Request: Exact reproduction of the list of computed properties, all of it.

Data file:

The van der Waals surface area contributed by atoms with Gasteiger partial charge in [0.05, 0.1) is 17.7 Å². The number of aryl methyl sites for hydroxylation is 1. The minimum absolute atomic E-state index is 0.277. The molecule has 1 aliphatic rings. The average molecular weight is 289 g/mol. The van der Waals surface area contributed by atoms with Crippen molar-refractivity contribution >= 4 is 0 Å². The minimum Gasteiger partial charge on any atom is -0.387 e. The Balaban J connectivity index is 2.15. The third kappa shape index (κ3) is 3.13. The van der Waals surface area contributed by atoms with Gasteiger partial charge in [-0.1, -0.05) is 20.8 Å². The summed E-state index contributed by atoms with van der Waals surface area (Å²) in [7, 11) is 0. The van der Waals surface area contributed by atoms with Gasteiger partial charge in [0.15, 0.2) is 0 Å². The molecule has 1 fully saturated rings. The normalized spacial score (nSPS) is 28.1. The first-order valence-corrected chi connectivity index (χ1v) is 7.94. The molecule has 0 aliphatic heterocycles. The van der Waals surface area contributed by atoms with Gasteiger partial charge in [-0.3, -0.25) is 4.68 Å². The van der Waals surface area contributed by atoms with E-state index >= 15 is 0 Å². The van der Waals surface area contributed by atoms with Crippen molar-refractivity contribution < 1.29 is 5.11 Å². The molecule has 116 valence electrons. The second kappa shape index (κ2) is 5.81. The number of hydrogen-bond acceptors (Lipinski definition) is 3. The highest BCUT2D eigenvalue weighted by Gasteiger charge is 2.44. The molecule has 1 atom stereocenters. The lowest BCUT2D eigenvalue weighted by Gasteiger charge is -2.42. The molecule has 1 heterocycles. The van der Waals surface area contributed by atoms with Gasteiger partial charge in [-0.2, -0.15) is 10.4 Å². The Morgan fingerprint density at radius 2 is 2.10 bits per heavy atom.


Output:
The van der Waals surface area contributed by atoms with Gasteiger partial charge in [0.05, 0.1) is 17.7 Å². The number of aryl methyl sites for hydroxylation is 1. The minimum absolute atomic E-state index is 0.277. The molecule has 1 aliphatic rings. The average molecular weight is 289 g/mol. The van der Waals surface area contributed by atoms with Crippen molar-refractivity contribution >= 4 is 0 Å². The minimum Gasteiger partial charge on any atom is -0.387 e. The Balaban J connectivity index is 2.15. The third kappa shape index (κ3) is 3.13. The van der Waals surface area contributed by atoms with Gasteiger partial charge in [-0.1, -0.05) is 20.8 Å². The summed E-state index contributed by atoms with van der Waals surface area (Å²) in [7, 11) is 0. The van der Waals surface area contributed by atoms with Gasteiger partial charge in [0.15, 0.2) is 0 Å². The molecule has 1 fully saturated rings. The normalized spacial score (nSPS) is 28.1. The first-order valence-corrected chi connectivity index (χ1v) is 7.94. The molecule has 0 aliphatic heterocycles. The van der Waals surface area contributed by atoms with Gasteiger partial charge in [-0.3, -0.25) is 4.68 Å². The van der Waals surface area contributed by atoms with E-state index >= 15 is 0 Å². The van der Waals surface area contributed by atoms with Crippen molar-refractivity contribution < 1.29 is 5.11 Å². The molecule has 116 valence electrons. The second kappa shape index (κ2) is 5.81. The number of hydrogen-bond acceptors (Lipinski definition) is 3. The highest BCUT2D eigenvalue weighted by Gasteiger charge is 2.44. The molecule has 1 atom stereocenters. The lowest BCUT2D eigenvalue weighted by Gasteiger charge is -2.42. The molecule has 1 heterocycles. The van der Waals surface area contributed by atoms with Gasteiger partial charge in [-0.2, -0.15) is 10.4 Å². The Morgan fingerprint density at radius 2 is 2.10 bits per heavy atom.